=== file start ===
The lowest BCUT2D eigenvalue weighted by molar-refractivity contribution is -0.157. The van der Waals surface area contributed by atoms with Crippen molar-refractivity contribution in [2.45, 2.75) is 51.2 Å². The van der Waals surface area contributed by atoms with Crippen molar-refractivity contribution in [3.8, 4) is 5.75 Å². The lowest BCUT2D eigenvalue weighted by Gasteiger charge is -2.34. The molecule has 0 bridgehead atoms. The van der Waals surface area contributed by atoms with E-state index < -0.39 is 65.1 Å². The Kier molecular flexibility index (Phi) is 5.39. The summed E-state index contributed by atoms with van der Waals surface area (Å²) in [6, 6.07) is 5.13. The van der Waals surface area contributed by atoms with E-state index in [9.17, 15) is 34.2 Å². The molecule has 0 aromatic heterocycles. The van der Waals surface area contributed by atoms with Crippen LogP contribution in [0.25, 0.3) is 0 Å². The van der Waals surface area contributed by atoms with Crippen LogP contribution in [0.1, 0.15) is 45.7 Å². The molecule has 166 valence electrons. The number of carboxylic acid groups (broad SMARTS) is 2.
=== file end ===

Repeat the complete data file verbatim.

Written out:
The lowest BCUT2D eigenvalue weighted by molar-refractivity contribution is -0.157. The van der Waals surface area contributed by atoms with Crippen molar-refractivity contribution in [2.45, 2.75) is 51.2 Å². The van der Waals surface area contributed by atoms with Crippen molar-refractivity contribution in [3.8, 4) is 5.75 Å². The lowest BCUT2D eigenvalue weighted by Gasteiger charge is -2.34. The molecule has 0 bridgehead atoms. The van der Waals surface area contributed by atoms with E-state index < -0.39 is 65.1 Å². The Kier molecular flexibility index (Phi) is 5.39. The summed E-state index contributed by atoms with van der Waals surface area (Å²) in [6, 6.07) is 5.13. The van der Waals surface area contributed by atoms with E-state index in [9.17, 15) is 34.2 Å². The molecule has 0 aromatic heterocycles. The van der Waals surface area contributed by atoms with Crippen LogP contribution in [0.25, 0.3) is 0 Å². The van der Waals surface area contributed by atoms with Crippen LogP contribution in [0.1, 0.15) is 45.7 Å². The molecule has 166 valence electrons. The number of carboxylic acid groups (broad SMARTS) is 2.